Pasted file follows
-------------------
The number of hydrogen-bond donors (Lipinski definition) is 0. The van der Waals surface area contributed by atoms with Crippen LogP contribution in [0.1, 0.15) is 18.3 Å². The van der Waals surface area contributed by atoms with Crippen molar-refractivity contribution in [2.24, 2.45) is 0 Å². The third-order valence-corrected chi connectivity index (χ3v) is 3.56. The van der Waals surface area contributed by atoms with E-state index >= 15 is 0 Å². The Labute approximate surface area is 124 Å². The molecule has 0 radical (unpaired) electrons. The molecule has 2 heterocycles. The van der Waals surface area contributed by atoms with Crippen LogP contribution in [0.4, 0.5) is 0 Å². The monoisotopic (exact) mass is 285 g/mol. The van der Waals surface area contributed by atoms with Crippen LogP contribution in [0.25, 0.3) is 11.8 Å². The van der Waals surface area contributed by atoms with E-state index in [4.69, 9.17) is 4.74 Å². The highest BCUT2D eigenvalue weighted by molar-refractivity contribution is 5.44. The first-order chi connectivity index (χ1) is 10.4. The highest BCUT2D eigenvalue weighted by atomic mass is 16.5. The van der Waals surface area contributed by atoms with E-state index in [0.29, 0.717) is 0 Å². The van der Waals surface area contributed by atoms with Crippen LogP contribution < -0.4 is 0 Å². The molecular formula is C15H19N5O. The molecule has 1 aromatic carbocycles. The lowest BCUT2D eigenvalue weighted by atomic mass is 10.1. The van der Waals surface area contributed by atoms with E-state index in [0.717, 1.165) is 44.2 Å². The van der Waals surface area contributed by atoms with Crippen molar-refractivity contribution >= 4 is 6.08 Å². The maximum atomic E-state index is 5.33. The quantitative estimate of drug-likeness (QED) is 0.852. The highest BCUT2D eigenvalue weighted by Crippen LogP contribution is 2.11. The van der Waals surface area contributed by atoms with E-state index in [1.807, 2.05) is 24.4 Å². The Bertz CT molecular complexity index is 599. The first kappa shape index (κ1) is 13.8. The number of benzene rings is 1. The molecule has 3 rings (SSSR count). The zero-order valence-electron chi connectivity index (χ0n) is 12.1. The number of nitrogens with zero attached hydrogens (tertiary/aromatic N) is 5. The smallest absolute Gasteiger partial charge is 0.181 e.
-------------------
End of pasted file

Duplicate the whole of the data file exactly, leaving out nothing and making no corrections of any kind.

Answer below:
The number of hydrogen-bond donors (Lipinski definition) is 0. The van der Waals surface area contributed by atoms with Crippen LogP contribution in [0.1, 0.15) is 18.3 Å². The van der Waals surface area contributed by atoms with Crippen molar-refractivity contribution in [2.24, 2.45) is 0 Å². The third-order valence-corrected chi connectivity index (χ3v) is 3.56. The van der Waals surface area contributed by atoms with E-state index >= 15 is 0 Å². The Labute approximate surface area is 124 Å². The molecule has 0 radical (unpaired) electrons. The molecule has 2 heterocycles. The van der Waals surface area contributed by atoms with Crippen LogP contribution in [0.4, 0.5) is 0 Å². The monoisotopic (exact) mass is 285 g/mol. The van der Waals surface area contributed by atoms with Crippen LogP contribution in [0.25, 0.3) is 11.8 Å². The van der Waals surface area contributed by atoms with E-state index in [4.69, 9.17) is 4.74 Å². The highest BCUT2D eigenvalue weighted by molar-refractivity contribution is 5.44. The first-order chi connectivity index (χ1) is 10.4. The highest BCUT2D eigenvalue weighted by atomic mass is 16.5. The van der Waals surface area contributed by atoms with E-state index in [0.29, 0.717) is 0 Å². The van der Waals surface area contributed by atoms with Crippen LogP contribution < -0.4 is 0 Å². The molecular formula is C15H19N5O. The molecule has 1 aromatic carbocycles. The lowest BCUT2D eigenvalue weighted by atomic mass is 10.1. The van der Waals surface area contributed by atoms with E-state index in [0.717, 1.165) is 44.2 Å². The van der Waals surface area contributed by atoms with Crippen molar-refractivity contribution >= 4 is 6.08 Å². The maximum atomic E-state index is 5.33. The quantitative estimate of drug-likeness (QED) is 0.852. The highest BCUT2D eigenvalue weighted by Crippen LogP contribution is 2.11. The van der Waals surface area contributed by atoms with E-state index in [1.807, 2.05) is 24.4 Å². The Bertz CT molecular complexity index is 599. The first kappa shape index (κ1) is 13.8. The number of benzene rings is 1. The molecule has 3 rings (SSSR count). The zero-order valence-electron chi connectivity index (χ0n) is 12.1. The number of nitrogens with zero attached hydrogens (tertiary/aromatic N) is 5. The smallest absolute Gasteiger partial charge is 0.181 e.